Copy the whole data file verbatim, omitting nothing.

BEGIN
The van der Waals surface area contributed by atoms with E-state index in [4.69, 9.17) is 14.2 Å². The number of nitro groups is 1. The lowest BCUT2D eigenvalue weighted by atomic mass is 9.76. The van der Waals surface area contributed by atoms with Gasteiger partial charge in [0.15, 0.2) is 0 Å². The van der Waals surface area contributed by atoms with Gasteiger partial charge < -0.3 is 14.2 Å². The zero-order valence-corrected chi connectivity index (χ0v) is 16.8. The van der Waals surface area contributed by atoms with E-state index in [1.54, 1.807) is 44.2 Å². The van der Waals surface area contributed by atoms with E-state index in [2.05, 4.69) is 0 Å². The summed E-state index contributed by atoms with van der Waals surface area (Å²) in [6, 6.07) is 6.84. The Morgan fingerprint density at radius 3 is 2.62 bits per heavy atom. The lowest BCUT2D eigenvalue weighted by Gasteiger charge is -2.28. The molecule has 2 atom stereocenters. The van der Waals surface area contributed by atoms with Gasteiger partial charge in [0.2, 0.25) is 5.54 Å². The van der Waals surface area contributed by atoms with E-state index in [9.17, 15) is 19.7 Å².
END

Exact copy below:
The van der Waals surface area contributed by atoms with E-state index in [4.69, 9.17) is 14.2 Å². The number of nitro groups is 1. The lowest BCUT2D eigenvalue weighted by atomic mass is 9.76. The van der Waals surface area contributed by atoms with Gasteiger partial charge in [0.15, 0.2) is 0 Å². The van der Waals surface area contributed by atoms with Gasteiger partial charge < -0.3 is 14.2 Å². The zero-order valence-corrected chi connectivity index (χ0v) is 16.8. The van der Waals surface area contributed by atoms with E-state index in [1.54, 1.807) is 44.2 Å². The van der Waals surface area contributed by atoms with E-state index in [2.05, 4.69) is 0 Å². The summed E-state index contributed by atoms with van der Waals surface area (Å²) in [6, 6.07) is 6.84. The Morgan fingerprint density at radius 3 is 2.62 bits per heavy atom. The lowest BCUT2D eigenvalue weighted by Gasteiger charge is -2.28. The molecule has 2 atom stereocenters. The van der Waals surface area contributed by atoms with Gasteiger partial charge in [0.2, 0.25) is 5.54 Å². The van der Waals surface area contributed by atoms with E-state index in [9.17, 15) is 19.7 Å².